It's easy to do when you're in a hurry and rely on spell-check to catch your mistakes. But you probably realized that that does not always work the last time you typed "to" when you meant to type "too." As long as the spelling is correct, your computer is happy. Proper usage is your responsibility.
Do you remember when, somewhere around fourth or fifth grade, your teacher introduced you to the concept of homonyms—words that sound alike and/or are spelled alike but have different meanings? Sometimes you grab the wrong word from your memory bank because it truly is a homonym; other times, while the words you're mixing up are not actual homonyms, they have a close enough connection to be confusing. On that note, lettuce (oops, I mean, "let us") take a look at some commonly confused word pears—eh, "word pairs," that is.
Are you clear on your contractions?
Who's is a contraction of the words "who is" or "who has."
Whose is used to ask a question such as "Whose dog is this?"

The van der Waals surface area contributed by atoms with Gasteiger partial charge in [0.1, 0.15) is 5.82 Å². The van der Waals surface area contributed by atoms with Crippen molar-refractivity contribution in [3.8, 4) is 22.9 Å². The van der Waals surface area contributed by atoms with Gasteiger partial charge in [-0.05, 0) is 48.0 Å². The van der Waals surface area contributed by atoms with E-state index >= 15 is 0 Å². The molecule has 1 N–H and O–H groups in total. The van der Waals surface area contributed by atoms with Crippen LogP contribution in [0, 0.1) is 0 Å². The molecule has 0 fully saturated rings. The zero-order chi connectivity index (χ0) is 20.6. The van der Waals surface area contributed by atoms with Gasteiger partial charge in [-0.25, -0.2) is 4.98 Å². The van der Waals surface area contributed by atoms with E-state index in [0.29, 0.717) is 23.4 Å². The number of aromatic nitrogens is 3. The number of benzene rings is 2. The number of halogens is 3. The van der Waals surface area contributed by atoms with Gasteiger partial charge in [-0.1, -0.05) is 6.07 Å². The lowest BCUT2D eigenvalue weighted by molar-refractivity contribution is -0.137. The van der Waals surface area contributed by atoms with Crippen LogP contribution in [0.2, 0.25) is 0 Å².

Its without the apostrophe indicates possession by an inanimate object, as in "That tire has lost all of its air."
It's is a contraction of the words "it is" or "it has."
You're is a contraction of the words "you are."
Your is the second-person possessive determiner used in, for example, "Is this your work?"
Here are a few pure homonyms that are sure to make most people stop and proofread their work:
Stationary describes something that is not moving or not changing.
Stationery refers to paper and/or other writing supplies.
Shear refers to the action of cutting the wool off of a sheep.
Sheer, which is more commonly used, refers to something that is very thin.
Principal means first in order of importance.
Principle, on the other hand, refers to a doctrine, law, or belief.
Grisly means "causing horror or revulsion."
Grizzly refers to the (grizzly) bear's white-tipped fur.
Discreet describes someone who is careful not to attract attention or offend.
Discrete means "separate" or "distinct."
Council refers to an administrative or advisory group.
Counsel refers to advice or guidance.
These last two are close enough to be confusing, although they are not true homonyms:
Ordinance refers to an authoritative order.
Ordnance refers to guns or munitions.
Loath means "reluctant" or "unwilling."
Loathe means "to dislike greatly."
Mastering the sound-alike words is just the tip of the iceberg when it comes to writing right. And remember, there is no shame in owning a dictionary; if you are really in a hurry, try the "thesaurus" button right next to spell-check.